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Content is king for Chinese online streaming platforms

2019-02-19

Source: CGTN    Published: 2019-2-18


An industry report from China Netcasting Services Association suggests that the country's Internet audio and video industry experienced a boom last year, with its market size growing by nearly 40 percent in 2018.


An estimated 600 million people are believed to have streamed content, which is nearly half of the country's population. These online platforms are looking to produce more of their own shows by focusing more on original content.


One year ago, a talent survival show "Idol Producer" hit the Chinese Internet as viewers chose nine hopefuls from over 1000 young trainees to form a new boy group called "Nine Percent." The show's influence can still be seen nowadays.


Sophia Xu, a white-collar worker in Beijing, is among millions of fangirls. The post-90s girl used to completely concentrate on work and didn't feel relaxed. But now she can't take her eyes off her idol Cai Xukun.


Sophia has even made many friends who share the same interest online."It's the first time China has its own show on trainees. We not only witnessed their success but participated in the whole process through voting. We know how hard-working they are in the highly competitive selections and closed training sessions," said Sophia.


"The harder you work, the luckier you are," says the slogan behind the four-month show.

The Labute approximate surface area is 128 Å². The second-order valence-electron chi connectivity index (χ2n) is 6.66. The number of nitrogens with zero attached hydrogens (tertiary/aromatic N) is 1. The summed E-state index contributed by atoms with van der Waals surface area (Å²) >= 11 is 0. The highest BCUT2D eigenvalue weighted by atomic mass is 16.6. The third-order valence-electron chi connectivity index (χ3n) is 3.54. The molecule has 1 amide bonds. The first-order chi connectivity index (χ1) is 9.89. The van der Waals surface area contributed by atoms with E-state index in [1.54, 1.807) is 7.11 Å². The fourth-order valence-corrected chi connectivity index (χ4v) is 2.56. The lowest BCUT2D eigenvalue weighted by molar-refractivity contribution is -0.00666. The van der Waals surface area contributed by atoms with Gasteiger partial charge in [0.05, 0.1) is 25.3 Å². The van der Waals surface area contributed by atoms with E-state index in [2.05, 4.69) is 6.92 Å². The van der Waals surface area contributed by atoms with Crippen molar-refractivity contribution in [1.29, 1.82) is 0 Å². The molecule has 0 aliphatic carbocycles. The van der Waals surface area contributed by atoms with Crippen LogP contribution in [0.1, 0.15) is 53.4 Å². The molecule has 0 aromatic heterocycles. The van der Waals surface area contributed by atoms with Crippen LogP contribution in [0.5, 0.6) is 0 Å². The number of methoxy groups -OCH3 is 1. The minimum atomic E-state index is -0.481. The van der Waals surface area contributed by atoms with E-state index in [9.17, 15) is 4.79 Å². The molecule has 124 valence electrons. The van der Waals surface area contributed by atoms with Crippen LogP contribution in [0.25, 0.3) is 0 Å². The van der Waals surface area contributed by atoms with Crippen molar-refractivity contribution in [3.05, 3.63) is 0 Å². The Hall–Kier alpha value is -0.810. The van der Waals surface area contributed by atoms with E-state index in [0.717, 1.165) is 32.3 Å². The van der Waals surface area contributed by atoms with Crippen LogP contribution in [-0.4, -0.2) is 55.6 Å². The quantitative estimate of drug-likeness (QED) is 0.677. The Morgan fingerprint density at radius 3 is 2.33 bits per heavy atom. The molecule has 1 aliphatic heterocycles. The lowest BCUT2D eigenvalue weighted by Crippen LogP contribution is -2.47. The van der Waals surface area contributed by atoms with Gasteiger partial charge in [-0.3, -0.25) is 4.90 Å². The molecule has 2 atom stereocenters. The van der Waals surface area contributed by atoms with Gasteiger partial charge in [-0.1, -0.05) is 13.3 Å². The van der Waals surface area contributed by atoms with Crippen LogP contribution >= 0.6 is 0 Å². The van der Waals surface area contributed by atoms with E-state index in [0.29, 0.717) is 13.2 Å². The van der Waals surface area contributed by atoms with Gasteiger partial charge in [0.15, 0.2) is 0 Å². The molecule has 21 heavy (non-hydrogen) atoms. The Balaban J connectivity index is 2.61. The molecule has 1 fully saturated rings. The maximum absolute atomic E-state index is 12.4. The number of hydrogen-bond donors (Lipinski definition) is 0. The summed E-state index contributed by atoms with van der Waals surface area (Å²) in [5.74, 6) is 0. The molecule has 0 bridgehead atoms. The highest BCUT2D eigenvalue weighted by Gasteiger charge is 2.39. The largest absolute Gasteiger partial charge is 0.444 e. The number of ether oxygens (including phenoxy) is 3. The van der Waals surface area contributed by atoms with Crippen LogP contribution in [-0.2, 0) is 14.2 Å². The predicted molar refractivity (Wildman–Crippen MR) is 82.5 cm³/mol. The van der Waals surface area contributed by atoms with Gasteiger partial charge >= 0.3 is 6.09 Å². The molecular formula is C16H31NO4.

Chinese online streaming giant iQIYI, which produced the show, says the concept penetrated the entire process. "This is something new in Chinese media and entertainment. We wanted to show the motivation represented in the show, as these young trainees overcome various difficulties and always fight for their success. And we tried to present the stories and features of each trainee to viewers," said Wang Xiaohui, President of Professional Content Business Group and Chief Content Officer at iQIYI.


In 2018, iQIYI's self-produced programs captivated viewers of different ages and backgrounds from variety shows to series, including its mega-hit costume drama "Story of Yanxi Palace." As more streaming platforms reach the consensus that "content is the king," original content production now rules.


"Currently, the ratio of iQIYI-produced shows to licensed ones through copyright purchases is 1:9. But with our new content strategy, we would like to turn the ratio to 3:7 or even higher. This also helps us develop more IPs to meet viewers' specific demands," Wand added.


Observers say this won't be easy, but playing catch-up could take a cue from overseas counterparts.


"Many online content providers are from the traditional TV or radio industry, but human resource hurdles still exist. Online platforms probably couldn't match or marry the requirement from the traditional media industry. When Netflix produce original content, they do a lot of focus group study. With the huge database, it is easier to get what kind of content is not only popular but also leading the trend," said Han Hua, a fellow at Chongyang Research Institute of Financial Studies, Renmin University of China.  


China Netcasting Services Association also says in 2018, over half of the viewers paid for contents on Chinese online audio and video platforms as more young people are used to it. As such, more quality paid-content is expected in the future.


Han Hua is a research fellow at Chongyang Institute for Financial Studies, Renmin University of China.

Key Words: content   media   online   Han Hua  

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